Sometimes you just had to be there. Chris Long’s Eagles career was, on paper, nothing special. He started just one game, recorded a respectable 11.5 sacks in 32 regular season games, never had a turnover in the regular season. On paper, he was a solid but unspectacular backup. On paper.
But Chris Long is and was so much more than just what’s on the paper. As an Eagle, backup defensive end was just a job title, and job titles are often misleading. His 2017 season was unbelievable, and most of his accomplishments happened away from the game. It’s rare that a non-star player can change the zeitgeist, but Chris Long did. Consider the following, all of which you already know but were of the moment and but will need context to be fully understood a generation later:
August of 2017 was a boiling point in racial relations in America. Chris Long took a stand. In the wake of the white supremacist riots in Charlottesville, where Long played in high school and college, he donated his game checks for the first six games of the season to a scholarship fund. For the remaining 10 games of that season, his 10th in the league, he also donated his game checks to charity, and raised an additional $400,000 for those charities. He played the entire 2017 regular season for free. And those were just a part of the charity work that Long has done and continues to do.
That season was the peak of the national anthem protests by black players in the NFL. Until then, no white player had protested, the anthem was a dividing line. In a preseason game a week after the Charlottesville riots, Long became the first white player to protest the anthem when he made a simple but powerful move of putting his arm around Malcolm Jenkins in solidarity of Jenkins’ raised fist protest.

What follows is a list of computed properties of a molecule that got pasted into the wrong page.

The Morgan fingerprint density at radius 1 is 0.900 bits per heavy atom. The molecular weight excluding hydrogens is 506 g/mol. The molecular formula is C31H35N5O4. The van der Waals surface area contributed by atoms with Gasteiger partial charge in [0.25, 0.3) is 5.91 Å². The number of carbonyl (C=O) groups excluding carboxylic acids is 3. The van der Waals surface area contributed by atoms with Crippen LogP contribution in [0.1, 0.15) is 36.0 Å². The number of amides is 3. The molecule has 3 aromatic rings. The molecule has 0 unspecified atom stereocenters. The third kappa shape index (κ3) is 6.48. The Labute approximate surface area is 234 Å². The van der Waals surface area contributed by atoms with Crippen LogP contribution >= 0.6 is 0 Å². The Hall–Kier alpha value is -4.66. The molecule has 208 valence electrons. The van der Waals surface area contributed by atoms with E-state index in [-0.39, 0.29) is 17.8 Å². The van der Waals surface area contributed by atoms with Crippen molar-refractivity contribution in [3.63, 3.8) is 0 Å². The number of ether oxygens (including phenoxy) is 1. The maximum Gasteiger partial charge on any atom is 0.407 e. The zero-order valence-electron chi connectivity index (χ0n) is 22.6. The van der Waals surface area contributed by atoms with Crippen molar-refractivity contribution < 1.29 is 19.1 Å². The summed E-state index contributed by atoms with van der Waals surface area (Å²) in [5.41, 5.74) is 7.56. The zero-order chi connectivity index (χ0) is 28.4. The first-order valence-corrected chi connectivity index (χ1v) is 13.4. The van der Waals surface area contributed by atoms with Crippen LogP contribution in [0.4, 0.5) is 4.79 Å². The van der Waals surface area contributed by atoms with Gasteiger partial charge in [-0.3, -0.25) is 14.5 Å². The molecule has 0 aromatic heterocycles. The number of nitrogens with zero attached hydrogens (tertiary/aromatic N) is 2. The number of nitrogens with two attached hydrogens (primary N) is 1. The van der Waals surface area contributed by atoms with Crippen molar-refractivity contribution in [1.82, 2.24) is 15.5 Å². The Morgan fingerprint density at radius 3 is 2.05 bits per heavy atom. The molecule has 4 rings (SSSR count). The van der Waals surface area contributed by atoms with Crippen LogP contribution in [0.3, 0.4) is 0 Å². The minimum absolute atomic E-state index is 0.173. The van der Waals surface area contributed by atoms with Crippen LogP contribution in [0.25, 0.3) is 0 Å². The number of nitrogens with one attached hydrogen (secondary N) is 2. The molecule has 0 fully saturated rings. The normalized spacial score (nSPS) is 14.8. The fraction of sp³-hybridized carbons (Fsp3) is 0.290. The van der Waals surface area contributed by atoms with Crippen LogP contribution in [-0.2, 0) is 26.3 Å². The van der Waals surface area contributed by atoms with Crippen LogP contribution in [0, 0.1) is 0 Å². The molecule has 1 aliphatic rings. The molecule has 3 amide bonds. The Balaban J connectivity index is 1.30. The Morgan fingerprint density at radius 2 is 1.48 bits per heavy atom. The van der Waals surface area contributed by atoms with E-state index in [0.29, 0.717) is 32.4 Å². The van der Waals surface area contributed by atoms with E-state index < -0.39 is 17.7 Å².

In the playoffs, he helped write Eagles history. The Eagles win over the Falcons in the divisional round was exhilarating, going down to the last play of the game. But it is best remembered for the legend that was born immediately after the game. Out of nowhere Long and Lane Johnson donned German shepherd dog masks that turned the Eagles being underdogs in that game and every playoff game into a rallying cry.
And then, just when it seemed like the clock was about to strike midnight on the Eagles in the NFC Championship Game, he hit Case Keenum, causing Patrick Robinson’s pick six, and the Eagles never looked back in a romp over the Vikings.
And for 2018, he was deservedly named the Walter Payton Man of the Year.
A generation from now, we’ll have to explain Chris Long to younger fans for them to fully understand him. That’s okay. One day they’ll have their own players who come along and can’t be summed up on a stat sheet that they’ll then have to explain. You had to be there to truly appreciate Chris Long’s tenure as an Eagle. We were there, and we are better for it. Thank you Chris.